This section provides a very brief overview of how to find laws and cases from countries other than the United States. For more detailed guidance on how to find foreign legal materials, please see the Foreign Legal Research Guide.
Begin all foreign law research projects by consulting secondary sources (e.g., journal articles, books, NGO reports, etc.) to familiarize yourself with the topic and to identify citations to relevant national laws, cases, or other legal materials. Then use the following process to locate the foreign legal materials.
Step 1: Identify and understand the legal system of the country you intend to research to understand significant sources of law.
Step 2: Consult a country-specific research guide (see below) to understand the sources of law for the country of interest and to identify resources you should use to retrieve legal materials from that country.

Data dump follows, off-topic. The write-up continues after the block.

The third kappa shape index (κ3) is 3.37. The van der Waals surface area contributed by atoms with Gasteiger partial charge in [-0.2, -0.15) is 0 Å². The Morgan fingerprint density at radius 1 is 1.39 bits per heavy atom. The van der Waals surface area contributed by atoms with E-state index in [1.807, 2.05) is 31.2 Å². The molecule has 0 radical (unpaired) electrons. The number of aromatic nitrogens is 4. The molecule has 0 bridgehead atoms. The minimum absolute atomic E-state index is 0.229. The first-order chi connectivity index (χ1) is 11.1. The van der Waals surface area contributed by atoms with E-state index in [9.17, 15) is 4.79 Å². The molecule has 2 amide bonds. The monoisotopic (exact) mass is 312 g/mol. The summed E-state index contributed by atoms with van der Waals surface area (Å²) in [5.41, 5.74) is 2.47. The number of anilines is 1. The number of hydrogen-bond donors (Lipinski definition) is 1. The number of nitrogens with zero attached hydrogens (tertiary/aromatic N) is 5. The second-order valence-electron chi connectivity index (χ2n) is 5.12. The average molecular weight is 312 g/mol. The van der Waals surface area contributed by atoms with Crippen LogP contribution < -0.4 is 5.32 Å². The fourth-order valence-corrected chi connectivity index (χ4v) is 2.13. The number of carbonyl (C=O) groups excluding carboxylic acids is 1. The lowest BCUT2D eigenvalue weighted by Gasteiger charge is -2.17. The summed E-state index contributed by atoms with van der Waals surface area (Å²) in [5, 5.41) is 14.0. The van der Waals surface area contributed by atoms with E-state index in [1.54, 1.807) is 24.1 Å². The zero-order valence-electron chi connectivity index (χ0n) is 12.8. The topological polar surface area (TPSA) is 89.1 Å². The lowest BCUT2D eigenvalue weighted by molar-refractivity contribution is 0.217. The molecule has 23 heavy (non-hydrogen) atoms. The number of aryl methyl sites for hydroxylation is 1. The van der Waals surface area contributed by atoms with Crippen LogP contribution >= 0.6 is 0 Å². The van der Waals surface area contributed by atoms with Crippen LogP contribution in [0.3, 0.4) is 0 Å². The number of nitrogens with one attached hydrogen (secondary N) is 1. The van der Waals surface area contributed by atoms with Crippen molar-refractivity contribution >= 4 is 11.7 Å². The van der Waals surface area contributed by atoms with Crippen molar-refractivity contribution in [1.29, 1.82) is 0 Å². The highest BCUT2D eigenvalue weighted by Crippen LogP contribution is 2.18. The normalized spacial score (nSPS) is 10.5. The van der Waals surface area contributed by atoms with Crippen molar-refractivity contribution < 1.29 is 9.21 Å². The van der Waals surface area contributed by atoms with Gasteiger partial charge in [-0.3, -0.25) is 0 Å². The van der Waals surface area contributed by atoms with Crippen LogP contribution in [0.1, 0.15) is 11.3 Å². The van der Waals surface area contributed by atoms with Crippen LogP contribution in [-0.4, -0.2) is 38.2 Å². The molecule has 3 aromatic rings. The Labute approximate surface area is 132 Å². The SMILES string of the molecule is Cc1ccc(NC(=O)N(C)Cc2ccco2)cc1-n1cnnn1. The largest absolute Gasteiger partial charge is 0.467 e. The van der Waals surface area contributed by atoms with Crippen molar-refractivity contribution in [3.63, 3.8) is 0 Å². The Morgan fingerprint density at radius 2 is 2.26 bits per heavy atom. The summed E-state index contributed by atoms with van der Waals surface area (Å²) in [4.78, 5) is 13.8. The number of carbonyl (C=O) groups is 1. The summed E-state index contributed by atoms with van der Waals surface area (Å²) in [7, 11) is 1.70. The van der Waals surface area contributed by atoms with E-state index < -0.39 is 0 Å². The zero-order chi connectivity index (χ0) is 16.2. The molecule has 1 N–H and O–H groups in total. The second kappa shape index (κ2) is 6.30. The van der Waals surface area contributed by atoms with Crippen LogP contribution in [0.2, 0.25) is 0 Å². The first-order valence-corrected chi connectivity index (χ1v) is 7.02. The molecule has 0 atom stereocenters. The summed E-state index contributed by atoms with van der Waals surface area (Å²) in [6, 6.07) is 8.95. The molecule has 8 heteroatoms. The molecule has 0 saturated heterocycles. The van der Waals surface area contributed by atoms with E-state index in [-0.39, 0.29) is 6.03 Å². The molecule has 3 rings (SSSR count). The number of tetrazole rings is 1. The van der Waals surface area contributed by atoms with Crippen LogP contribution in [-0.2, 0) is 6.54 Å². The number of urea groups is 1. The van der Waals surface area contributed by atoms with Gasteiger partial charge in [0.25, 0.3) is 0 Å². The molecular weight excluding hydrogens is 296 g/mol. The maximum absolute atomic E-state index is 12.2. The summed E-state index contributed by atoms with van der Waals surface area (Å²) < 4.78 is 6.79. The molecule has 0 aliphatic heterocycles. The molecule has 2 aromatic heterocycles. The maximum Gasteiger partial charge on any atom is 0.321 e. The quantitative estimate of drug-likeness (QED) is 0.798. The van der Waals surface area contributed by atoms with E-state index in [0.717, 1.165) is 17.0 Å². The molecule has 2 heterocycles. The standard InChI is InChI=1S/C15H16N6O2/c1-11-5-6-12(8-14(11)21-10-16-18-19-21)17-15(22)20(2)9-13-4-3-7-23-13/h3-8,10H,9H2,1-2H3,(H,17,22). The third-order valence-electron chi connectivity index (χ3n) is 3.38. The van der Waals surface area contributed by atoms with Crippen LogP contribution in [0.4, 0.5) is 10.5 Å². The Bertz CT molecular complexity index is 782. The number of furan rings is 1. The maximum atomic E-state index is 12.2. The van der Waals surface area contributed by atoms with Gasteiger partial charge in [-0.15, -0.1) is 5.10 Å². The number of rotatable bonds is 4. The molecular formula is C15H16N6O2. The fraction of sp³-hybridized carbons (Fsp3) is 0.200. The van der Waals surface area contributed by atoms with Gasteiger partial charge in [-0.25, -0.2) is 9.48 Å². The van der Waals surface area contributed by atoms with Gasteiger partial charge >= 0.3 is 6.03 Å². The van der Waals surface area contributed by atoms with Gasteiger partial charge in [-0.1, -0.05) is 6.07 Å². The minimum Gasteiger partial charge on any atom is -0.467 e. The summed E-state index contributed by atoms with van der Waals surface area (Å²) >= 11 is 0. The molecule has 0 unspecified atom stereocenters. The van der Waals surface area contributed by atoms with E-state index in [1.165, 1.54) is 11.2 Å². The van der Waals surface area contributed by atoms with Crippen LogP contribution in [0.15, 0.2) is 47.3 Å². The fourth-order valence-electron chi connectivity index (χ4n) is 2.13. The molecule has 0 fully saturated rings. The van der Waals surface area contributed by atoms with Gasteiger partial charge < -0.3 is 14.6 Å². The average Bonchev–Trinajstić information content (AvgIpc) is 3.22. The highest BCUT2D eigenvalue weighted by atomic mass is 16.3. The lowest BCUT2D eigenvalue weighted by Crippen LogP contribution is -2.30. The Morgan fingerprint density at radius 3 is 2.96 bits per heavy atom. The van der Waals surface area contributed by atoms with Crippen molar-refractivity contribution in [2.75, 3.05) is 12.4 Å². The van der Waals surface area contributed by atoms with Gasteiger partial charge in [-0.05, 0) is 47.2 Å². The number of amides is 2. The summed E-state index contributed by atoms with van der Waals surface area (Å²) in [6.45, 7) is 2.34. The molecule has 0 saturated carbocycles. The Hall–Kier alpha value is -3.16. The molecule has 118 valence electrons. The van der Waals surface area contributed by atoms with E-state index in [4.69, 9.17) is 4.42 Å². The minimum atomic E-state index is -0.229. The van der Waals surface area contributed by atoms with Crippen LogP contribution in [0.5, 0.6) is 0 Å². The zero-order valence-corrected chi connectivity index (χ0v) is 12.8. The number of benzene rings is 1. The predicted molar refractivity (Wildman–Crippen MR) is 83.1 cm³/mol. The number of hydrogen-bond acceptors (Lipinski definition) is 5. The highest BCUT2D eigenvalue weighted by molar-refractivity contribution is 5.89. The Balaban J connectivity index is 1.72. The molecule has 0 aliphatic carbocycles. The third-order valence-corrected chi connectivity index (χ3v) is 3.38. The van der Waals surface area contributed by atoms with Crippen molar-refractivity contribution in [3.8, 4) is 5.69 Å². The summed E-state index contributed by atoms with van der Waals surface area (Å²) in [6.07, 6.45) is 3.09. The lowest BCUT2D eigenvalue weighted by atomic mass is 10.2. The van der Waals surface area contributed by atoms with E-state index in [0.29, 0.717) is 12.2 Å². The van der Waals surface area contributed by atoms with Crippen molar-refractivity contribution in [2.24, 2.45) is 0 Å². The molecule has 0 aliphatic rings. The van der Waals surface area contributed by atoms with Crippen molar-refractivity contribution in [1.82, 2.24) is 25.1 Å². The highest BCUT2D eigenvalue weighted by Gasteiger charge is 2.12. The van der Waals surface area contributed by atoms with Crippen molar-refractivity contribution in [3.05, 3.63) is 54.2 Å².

Step 3: Find the sources of law using the databases, websites, or print materials recommended by the research guide(s).
Constitutions are one of the most important texts to consult when conducting foreign legal research because they set out the fundamental principles and laws of a nation.
Most of the databases and resources recommended in the research guides will be country-specific, such as government websites. Subject-specific collections of laws, which collect laws and/or cases from various countries pertaining to a particular subject, can also be useful resources to incorporate into your research process. These resources often have great search capabilities and the ability to navigate the database in English. For a much more comprehensive guide to subject law collections than the selected databases listed below, see the GlobaLex Foreign Law - Subject Law Collections on the Web research guide.